This thoughtful article is full of good ideas and interesting connections, showing relationships between e-learning, games, literature and historical accuracy. It doesn't have all the answers, but asks good questions and points the way to the sweet spot between educational and entertaining.
"The fact that they generally teach us about fictional worlds or nonacademic issues is secondary to the fact that history, literature, geography, art, and pretty much anything else can be taught effectively in a game environment. And not only will the learner absorb and retain the knowledge, he will do so without even realizing (consciously) that he is learning at all -- learning is implicit in play. Video games can become the electronic equivalent of The da Vinci Code -- educational while fun.Another good quote: "The point is that though Morrowind happens to be about a fictional culture in an imaginary world, there's no reason why games must be limited to that." He goes on to talk about games that recreate events and environments from literature, which students are studying anyway. Ideally, some literature is likely to be entertaining to students...moreso than say, European history, which would probably require historical accuracy to qualify as educational.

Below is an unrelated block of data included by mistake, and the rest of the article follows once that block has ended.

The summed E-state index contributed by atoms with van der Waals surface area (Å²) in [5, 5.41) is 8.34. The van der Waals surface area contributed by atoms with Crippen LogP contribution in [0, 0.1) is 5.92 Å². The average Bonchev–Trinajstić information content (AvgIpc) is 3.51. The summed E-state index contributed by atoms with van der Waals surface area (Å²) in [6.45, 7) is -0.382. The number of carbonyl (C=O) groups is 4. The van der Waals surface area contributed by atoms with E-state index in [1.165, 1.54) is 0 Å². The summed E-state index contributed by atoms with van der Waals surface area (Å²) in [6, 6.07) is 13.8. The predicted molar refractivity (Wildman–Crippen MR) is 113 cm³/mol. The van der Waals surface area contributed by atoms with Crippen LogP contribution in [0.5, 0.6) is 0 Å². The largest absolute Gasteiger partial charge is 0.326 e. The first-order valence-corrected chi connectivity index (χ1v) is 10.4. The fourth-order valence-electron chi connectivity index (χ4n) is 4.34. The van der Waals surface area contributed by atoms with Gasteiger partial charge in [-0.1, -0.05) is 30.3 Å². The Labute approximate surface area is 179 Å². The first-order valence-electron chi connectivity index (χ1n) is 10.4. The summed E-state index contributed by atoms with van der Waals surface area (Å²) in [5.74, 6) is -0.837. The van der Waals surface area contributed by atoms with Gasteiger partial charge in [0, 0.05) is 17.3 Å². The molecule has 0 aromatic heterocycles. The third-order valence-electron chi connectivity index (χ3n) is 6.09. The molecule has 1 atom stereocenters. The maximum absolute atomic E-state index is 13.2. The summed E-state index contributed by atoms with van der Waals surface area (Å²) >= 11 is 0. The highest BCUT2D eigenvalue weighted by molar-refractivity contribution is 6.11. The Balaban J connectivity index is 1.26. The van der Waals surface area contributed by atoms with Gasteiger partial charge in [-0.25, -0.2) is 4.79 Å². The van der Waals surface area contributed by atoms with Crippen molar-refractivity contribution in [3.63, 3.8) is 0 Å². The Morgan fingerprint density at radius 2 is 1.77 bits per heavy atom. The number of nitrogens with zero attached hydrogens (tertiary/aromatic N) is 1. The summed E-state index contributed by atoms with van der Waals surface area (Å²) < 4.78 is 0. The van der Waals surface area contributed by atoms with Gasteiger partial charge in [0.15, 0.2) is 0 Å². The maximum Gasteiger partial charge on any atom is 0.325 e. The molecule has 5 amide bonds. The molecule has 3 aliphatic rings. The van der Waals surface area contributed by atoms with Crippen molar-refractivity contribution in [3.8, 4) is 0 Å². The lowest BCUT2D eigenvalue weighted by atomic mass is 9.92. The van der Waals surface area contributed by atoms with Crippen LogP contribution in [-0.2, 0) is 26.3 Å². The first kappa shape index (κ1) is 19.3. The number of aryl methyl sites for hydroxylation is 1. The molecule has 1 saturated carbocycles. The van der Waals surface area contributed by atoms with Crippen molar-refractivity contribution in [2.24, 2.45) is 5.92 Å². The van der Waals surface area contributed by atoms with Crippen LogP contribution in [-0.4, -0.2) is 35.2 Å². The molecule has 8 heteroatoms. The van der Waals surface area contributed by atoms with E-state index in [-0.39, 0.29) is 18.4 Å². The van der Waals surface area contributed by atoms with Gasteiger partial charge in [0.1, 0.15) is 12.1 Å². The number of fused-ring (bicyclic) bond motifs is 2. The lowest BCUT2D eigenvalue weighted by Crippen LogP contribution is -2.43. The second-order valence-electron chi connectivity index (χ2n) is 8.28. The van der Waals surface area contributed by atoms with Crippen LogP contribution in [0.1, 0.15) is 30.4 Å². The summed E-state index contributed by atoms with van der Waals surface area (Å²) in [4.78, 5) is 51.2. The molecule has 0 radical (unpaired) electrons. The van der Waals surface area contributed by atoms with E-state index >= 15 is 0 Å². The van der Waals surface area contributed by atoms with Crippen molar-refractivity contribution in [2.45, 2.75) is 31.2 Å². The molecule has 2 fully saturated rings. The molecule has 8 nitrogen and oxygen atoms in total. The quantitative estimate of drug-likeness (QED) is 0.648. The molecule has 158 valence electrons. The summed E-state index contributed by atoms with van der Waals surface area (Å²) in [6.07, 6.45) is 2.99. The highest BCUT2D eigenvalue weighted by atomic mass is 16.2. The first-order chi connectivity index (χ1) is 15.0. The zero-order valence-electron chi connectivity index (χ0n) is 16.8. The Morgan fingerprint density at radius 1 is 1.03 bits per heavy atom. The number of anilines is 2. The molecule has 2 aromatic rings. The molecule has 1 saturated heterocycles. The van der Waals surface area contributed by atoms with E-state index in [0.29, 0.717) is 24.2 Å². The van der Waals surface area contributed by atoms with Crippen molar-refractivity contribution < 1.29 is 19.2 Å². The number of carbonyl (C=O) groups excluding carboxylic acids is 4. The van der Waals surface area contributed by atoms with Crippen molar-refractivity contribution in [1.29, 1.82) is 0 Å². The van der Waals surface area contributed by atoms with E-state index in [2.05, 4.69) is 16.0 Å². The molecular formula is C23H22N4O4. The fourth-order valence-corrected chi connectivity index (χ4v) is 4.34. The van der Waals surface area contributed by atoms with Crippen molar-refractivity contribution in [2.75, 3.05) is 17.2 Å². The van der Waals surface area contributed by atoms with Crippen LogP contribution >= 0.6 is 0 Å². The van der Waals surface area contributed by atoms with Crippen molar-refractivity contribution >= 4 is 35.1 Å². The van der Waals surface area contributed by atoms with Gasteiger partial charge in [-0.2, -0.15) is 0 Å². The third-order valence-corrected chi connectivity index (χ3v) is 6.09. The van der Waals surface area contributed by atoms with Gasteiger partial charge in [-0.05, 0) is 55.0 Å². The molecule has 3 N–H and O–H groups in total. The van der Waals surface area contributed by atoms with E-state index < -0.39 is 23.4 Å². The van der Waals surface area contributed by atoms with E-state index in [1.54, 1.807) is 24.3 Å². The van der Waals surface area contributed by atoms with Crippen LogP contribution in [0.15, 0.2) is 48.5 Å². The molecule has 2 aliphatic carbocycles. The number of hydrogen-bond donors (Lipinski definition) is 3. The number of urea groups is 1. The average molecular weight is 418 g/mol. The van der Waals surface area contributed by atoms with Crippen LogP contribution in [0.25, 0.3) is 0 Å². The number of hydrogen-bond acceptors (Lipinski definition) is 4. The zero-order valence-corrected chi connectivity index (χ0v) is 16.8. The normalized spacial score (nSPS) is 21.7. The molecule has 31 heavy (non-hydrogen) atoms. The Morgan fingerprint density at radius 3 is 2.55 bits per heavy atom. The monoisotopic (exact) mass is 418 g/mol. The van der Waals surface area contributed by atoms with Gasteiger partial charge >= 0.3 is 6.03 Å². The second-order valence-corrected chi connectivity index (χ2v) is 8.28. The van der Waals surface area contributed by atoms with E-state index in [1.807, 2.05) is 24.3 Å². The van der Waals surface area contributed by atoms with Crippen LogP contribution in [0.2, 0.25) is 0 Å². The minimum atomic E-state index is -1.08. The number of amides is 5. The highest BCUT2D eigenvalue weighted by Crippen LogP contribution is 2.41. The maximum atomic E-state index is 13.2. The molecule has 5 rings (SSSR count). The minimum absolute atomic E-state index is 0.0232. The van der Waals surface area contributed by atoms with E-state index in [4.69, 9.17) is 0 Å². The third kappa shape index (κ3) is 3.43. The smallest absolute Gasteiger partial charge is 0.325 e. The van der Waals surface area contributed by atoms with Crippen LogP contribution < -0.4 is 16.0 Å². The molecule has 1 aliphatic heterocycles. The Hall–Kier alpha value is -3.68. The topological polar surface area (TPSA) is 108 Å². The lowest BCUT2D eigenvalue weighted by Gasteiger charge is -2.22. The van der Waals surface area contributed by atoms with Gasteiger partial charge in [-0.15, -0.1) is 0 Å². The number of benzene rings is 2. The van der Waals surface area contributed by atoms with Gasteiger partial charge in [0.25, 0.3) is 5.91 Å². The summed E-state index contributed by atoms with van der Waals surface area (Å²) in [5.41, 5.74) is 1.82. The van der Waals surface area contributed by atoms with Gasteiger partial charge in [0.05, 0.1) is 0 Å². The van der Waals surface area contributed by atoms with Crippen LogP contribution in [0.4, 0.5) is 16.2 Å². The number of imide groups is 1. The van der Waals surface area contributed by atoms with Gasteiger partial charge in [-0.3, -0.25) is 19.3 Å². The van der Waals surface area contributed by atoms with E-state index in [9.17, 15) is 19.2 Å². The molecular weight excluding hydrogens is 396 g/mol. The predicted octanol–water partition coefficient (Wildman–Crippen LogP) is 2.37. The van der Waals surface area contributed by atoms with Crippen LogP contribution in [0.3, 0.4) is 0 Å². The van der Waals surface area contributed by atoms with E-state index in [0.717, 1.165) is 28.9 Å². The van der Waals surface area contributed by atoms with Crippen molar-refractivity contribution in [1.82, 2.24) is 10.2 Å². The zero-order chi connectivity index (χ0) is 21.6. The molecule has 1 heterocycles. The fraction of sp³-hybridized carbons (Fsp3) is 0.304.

Any one of us who played through Morrowind could easily ace a quiz on Vvardenfell geography, religion, politics, flora, whatever. We could analyze Tribunal laws, assess the impact of Daedra worship on Dwemer/Dunmer relations, and produce sociological postulations on Ashlander tribal structure."